• Adds 22 magistrates and 175 probation and parole officers across the state to ensure that cases are processed efficiently and that criminal offenders are supervised and in compliance with the law.
  • Fulfills our obligation to state employees by fully funding the state retirement system and state health plan, and provides five bonus leave days for state employees.
  • Ensures budgeting certainty for cities, counties and towns by providing localities with some transitional hold harmless funds.
  • Sets aside approximately $230 million for the rainy day fund to protect against future shortfalls, bringing the total to approximately$650 million.
All things considered, I believe this is a fiscally responsible budget, and that it will help to improve North Carolina's financial situation.

Being a legislator involves making difficult decisions. Choosing to vote in favor of this budget was not an easy decision, but I felt that it was the right thing to do. We have to take steps to make North Carolina competitive with other states, and promoting sound fiscal policies along with tax reform is a part of that process.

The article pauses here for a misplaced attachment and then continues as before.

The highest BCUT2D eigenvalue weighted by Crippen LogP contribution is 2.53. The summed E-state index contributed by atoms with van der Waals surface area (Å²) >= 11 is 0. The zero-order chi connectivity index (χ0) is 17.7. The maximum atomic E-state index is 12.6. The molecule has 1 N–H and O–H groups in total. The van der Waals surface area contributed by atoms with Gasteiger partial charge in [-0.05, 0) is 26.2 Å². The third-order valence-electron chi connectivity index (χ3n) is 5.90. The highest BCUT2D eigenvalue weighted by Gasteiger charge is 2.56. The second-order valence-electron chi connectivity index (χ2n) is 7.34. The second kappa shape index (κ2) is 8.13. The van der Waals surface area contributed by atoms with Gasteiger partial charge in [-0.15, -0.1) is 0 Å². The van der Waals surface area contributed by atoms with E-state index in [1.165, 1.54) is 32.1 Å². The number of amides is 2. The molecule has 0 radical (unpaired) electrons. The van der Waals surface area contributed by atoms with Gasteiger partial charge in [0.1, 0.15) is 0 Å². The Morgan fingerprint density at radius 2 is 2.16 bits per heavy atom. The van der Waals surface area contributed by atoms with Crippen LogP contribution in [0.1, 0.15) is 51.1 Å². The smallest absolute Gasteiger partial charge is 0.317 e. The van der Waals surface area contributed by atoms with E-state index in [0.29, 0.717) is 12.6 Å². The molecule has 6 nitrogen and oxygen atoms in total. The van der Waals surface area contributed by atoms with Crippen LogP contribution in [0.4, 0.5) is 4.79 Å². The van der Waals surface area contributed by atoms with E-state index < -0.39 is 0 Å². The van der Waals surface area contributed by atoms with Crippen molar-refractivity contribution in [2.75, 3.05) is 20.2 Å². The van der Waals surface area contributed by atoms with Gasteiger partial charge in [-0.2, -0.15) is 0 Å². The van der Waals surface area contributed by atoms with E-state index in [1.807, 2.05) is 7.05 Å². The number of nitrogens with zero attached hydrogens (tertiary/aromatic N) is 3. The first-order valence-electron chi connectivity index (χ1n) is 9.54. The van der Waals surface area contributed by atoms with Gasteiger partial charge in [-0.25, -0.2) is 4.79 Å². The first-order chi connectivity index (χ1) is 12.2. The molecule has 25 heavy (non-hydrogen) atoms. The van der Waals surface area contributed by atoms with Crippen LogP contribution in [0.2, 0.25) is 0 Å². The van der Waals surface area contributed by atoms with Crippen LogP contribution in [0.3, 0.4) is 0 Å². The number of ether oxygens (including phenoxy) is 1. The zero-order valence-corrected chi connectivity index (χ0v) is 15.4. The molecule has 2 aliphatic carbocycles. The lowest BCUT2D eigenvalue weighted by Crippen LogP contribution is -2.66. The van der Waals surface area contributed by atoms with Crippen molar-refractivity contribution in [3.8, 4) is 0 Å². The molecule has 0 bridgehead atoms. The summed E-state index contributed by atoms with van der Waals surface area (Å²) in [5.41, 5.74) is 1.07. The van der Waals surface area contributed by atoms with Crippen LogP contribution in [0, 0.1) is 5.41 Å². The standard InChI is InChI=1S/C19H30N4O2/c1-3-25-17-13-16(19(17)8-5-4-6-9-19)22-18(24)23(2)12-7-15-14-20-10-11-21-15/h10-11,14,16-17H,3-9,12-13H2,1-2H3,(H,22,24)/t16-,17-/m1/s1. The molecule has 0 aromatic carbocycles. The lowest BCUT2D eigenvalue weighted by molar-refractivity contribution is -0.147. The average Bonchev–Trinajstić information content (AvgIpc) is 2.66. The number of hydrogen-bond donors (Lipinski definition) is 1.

Thank you for taking the time to consider my reasoning in supporting the state budget. Hopefully this helps to provide context as to why I chose to support this spending plan.

As always, do not hesitate to contact me if you have any questions or feedback.

Quote to Remember

"There is no dignity quite so impressive, and no independence quite so important, as living within your own means."
- President Calvin Coolidge

Coming Soon

In the next few days I will be releasing a summary of the accomplishments that were made in the General Assembly this year. I will detail some of the reforms that were passed into law, and explain why I believe North Carolina is on the right track.

Also, I will soon be releasing a public statement to explain the reasoning behind SB 317, which will reconfigure the Guilford County Board of Education.


Jon Hardister

Tuesday, July 16, 2013

Tax Reform Moves Forward

Several weeks ago the NC House passed a tax reform plan. Shortly thereafter, the NC Senate passed its own version of tax reform. Since then, members of both legislative chambers have engaged in negotiations to determine the best way forward in reforming our tax code.